There are some big changes happening at MSNBC. Melissa Harris-Perry will host her own weekend show on the network, starting in February. Harris-Perry is a professor of political science at Tulane University, where she is founding director of the Anna Julia Cooper Project on Gender, Race, and Politics in the South. She’s also the author of Sister Citizen: Shame, Stereotypes, and Black Women in America. Harris-Perry has been a frequent guest on other MSNBC shows where she is offers a consistently strong analysis on progressive issues and a cogent critic of the racism in mainstream politics.
This is the first time that an African American woman has had her own show on MSNBC. Harris-Perry follows in the footsteps of other African American firsts, including Carol Jenkins whose career included 23 years as co-anchor of the 6 p.m. newscast and her own local show.
During the same week, MSNBC announced that Pat Buchanan is “out indefinitely” at the network. We’ve written quite a lot about Buchanan’s racism here (and here and here and here) before, so of course, it’s not a surprise to us or regular readers here that Buchanan has some pretty deplorable views. He’s also been the focus of an ongoing campaign by progressive organizations CREDO and ColorofChange to have MSNBC to remove him from airing those views on a major cable news outlet.
What is surprising, and indeed refreshing, is that over the weekend, MSNBC President Phil Griffin announced that Buchanan would not be allowed on the air indefinitely after the release of his latest book, Suicide of a Superpower, and has not decided whether to allow the commentator to return. Deadline‘s Ray Richmond first reported that Griffin was unhappy with Buchanan’s book, and had not made a final decision on whether he would be back on MSNBC:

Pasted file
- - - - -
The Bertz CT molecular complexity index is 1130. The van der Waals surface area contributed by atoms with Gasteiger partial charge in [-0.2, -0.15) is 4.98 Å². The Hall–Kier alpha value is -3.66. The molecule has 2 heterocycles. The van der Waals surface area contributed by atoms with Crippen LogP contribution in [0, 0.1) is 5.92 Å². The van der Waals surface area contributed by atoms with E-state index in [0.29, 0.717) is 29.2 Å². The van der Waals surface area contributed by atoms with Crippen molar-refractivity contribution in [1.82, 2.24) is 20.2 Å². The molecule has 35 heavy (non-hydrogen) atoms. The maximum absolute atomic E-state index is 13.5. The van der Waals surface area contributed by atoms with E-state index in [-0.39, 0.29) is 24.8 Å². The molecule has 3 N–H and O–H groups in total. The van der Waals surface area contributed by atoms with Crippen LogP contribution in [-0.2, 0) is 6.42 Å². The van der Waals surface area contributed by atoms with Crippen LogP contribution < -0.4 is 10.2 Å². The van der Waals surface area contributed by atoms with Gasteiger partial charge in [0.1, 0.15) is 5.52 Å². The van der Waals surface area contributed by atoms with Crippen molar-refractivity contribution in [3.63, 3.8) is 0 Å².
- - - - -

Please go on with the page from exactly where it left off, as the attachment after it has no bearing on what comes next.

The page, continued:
Griffin told me after the panel, “I don’t think the ideas that [Buchanan] put forth [in the book] are appropriate for national dialogue on MSNBC. He won’t be coming back during the book tour.” Will Buchanan be back at all? “I have not made my decision,” replied Griffin, who did say he will be tinkering with the network’s format as the year goes on. Pat’s a good guy. He didn’t like [being removed from the air], but he understood.”
The Anti-Defamation League (ADL) was the most recent civil rights group to join the effort to drop Buchanan. The ADL noted that Buchanan’s book includes racist and anti-Semitic remarks, among them claims that America is being damaged “ethnically, culturally, morally, politically” by the rise in minority populations and the lament that the “European and Christian core of our country is shrinking.” MSNBC President Griffin described the ideas Buchanan expressed in his book as not being “really appropriate for national dialogue, much less the dialogue on MSNBC.”
I couldn’t agree more with Griffin on this point. This is part of the argument that we’ve been making about Buchanan for a long time here. It’s not a free speech issue to take away Buchanan’s platform. He doesn’t have a constitutional right to a spot as a commentator on a cable news show. By allowing him to air his views, the network effectively skews the terms of the debate to the far-right for viewers of that show. While it’s quite possibly (likely even) that Buchanan will find a welcome audience for his views over at FoxNews, I still think it’s the right decision (if belated) for MSNBC to suspend him. Griffin should look seriously into Buchanan’s views over the long term and make the next right decision, which is to fire him.
The combination of these shifts at MSNBC – Buchanan out, Harris-Perry in – signal a shift in the direction of a major news outlet. Only time will tell if this contributes to a shift in the conversation about race at the network and in the broader arena of mainstream political discourse.